Carrying of arms
Jefferson copied many excerpts from the various books he read into his “Legal Commonplace Book.” One passage he copied which touches on gun control was from Cesare Beccaria‘s Essay on Crimes and Punishments. The passage, which is written in Italian, discusses the “false idea of utility” (false idee di utilità) which Beccaria saw as underlying some laws. It can be translated, in part, as:
A principal source of errors and injustice are false ideas of utility. For example: that legislator has false ideas of utility … who would deprive men of the use of fire for fear of their being burnt, and of water for fear of their being drowned; and who knows of no means of preventing evil but by destroying it.
The laws of this nature are those which forbid to wear arms, disarming those only who are not disposed to commit the crime which the laws mean to prevent. … It certainly makes the situation of the assaulted worse, and of the assailants better, and rather encourages than prevents murder, as it requires less courage to attack unarmed than armed persons.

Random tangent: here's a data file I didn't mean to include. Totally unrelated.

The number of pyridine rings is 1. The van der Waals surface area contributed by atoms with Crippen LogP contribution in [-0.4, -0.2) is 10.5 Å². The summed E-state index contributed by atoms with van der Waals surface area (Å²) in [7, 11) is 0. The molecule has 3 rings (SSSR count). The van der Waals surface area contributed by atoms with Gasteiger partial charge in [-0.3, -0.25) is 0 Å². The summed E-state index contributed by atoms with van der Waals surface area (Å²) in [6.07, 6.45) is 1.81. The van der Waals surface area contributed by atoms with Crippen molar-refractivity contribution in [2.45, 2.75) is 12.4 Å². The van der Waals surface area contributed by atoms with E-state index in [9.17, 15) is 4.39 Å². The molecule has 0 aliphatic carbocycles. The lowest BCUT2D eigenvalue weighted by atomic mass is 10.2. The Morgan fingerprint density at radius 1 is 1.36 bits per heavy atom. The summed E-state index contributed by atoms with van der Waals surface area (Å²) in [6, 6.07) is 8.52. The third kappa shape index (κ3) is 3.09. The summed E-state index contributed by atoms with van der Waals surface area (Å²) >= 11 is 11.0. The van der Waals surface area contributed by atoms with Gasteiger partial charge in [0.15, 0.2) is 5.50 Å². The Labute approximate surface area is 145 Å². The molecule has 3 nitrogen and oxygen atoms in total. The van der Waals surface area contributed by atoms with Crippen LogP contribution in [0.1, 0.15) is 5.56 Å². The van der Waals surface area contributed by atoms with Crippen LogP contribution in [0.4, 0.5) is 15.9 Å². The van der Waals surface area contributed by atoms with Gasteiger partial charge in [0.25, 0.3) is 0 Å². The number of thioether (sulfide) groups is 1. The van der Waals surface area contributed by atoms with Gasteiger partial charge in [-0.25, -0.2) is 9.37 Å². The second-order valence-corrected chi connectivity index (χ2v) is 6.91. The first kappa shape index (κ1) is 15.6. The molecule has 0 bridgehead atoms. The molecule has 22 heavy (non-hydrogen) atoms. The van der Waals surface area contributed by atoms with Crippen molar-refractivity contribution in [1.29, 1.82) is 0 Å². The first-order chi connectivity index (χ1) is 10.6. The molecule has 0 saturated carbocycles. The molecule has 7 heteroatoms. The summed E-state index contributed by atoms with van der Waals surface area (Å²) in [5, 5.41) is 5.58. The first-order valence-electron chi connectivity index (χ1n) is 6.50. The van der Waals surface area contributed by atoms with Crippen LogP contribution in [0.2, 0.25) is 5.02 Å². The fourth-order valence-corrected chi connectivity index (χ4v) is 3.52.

Jefferson’s only notation was, “False idee di utilità.” It isn’t known whether Jefferson agreed with the example Beccaria used, or with the general idea, or if he had some other reason for copying the passage.
What an extraordinarily articulate and educated man this was: I never knew. You learn something new and exciting every day, as you get older and older – I only looked him up out of interest as I was arguing with a student about the exact contents of the USA’s Declaration of Independence.